|Publication number||US4647198 A|
|Application number||US 06/575,086|
|Publication date||Mar 3, 1987|
|Filing date||Jan 30, 1984|
|Priority date||Jan 30, 1984|
|Publication number||06575086, 575086, US 4647198 A, US 4647198A, US-A-4647198, US4647198 A, US4647198A|
|Inventors||Sheldon E. Sommer|
|Original Assignee||Mobil Oil Corporation|
|Export Citation||BiBTeX, EndNote, RefMan|
|Patent Citations (5), Non-Patent Citations (10), Referenced by (7), Classifications (5), Legal Events (5)|
|External Links: USPTO, USPTO Assignment, Espacenet|
This invention relates to the field measurement of mineral, plant, and general surface spectral radiance, and more particularly, to an improved reflectance standard for such measurements.
Radiometers are used in geological exploration to detect outcrops and for geological mapping. Radiometer measurements are used to classify soil, overburden and rocks, and they are used in stratigraphical studies and examination of lithological changes. A typical radiometer used in such studies is the Barringer Research, Ltd. ratioing radiometer described in that company's brochure entitled "BARRINGER RESEARCH RATIOING RADIOMETER, HAND-HELD REFLECTANCE RADIOMETER FOR THE EARTH SCIENCES". In geological exploration, the radiometer is used to detect radiant energy reflected from a target such as the rock being investigated. The detected energy is converted to an electrical signal which is compared to a signal produced by detecting radiant energy from a standard.
Accurate reflectance standards are critical in these investigations. The current practice is to use a material consisting of finely spun filaments of glass in wooly masses of the type commonly used for insulation.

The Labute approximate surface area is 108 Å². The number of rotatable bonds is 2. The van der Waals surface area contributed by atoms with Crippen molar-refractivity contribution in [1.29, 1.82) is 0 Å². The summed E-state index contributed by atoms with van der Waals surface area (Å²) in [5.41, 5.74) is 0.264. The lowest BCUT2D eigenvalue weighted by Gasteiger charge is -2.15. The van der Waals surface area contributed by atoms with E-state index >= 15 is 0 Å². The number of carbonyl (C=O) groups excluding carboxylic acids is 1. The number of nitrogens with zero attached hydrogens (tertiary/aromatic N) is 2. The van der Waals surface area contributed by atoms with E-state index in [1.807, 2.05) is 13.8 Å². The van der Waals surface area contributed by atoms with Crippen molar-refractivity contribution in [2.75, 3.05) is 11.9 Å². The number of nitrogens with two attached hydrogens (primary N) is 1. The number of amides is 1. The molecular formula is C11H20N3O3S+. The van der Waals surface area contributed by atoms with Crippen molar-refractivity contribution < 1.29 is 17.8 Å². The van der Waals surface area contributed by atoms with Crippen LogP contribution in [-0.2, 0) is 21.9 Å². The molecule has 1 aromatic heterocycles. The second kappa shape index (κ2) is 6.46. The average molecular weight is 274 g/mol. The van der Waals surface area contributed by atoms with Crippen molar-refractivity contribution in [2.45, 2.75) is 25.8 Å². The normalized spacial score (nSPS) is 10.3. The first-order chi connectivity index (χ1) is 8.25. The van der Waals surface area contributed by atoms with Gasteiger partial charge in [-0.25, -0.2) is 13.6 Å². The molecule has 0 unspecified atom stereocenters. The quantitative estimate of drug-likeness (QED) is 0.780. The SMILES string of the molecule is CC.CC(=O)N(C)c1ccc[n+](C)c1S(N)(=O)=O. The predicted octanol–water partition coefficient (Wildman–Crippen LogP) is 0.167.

More specifically, the Fiberfrax ceramic fiber felt, made by the Carborundum Company, have been extensively used as a reflectance standard. Ihe use of this material is described in "Optical Characteristics of a Proposed Reflectance Standard" Trytten and Flowers, Applied Optics, Dec. 1965, Vol. 5, No. 12, and in "Spectral and Bi-Directional Reflectance of Pressed Versus Unpressed Fiberfrax", Applied Optics, Vol. 10, No. 7, July 1971.
One of the desirable characteristics of a reflectance standard is that it have a Lambertian surface. That is, the reflectance should be the same regardless of the orientation of the standard with respect to the source of radiation.
Fiberfrax ceramic fiber felt has very good optical characteristics for use as a standard, but it has drawbacks, particularly for field use. This felt does not have a Lambertian surface. For this reason, in field use, Fiberfrax ceramic fiber felt standards must be used with the same orientation between the source of radiation and the standard, and between the standard and the radiometer. Also, it has a crumbling surface which is particularly susceptible to contamination by dirt. The present practice is to periodically scrape off the top layer containing the dirt so that a fresh surface is always presented for reflectance measurements. Because of this, a ceramic fiber felt reflectance standard is commonly used for only a day of field measurements.
Attempts to replace ceramic fiber felt as a reflectance standard for field use have included test cards having surfaces of standard reflectance as described, for example, in "Field Standards of Reflectance", Palmer, Photogrametric Engineering and Remote Sensing, Vol. 48, No. 10, Oct. 1982, pp. 1623-1625. These cards do not have a Lambertian surface and they do not have a high efficiency spectral response of the type required for measurements made in geological exploration. For these reasons the cards have not been extensively used in geological exploration.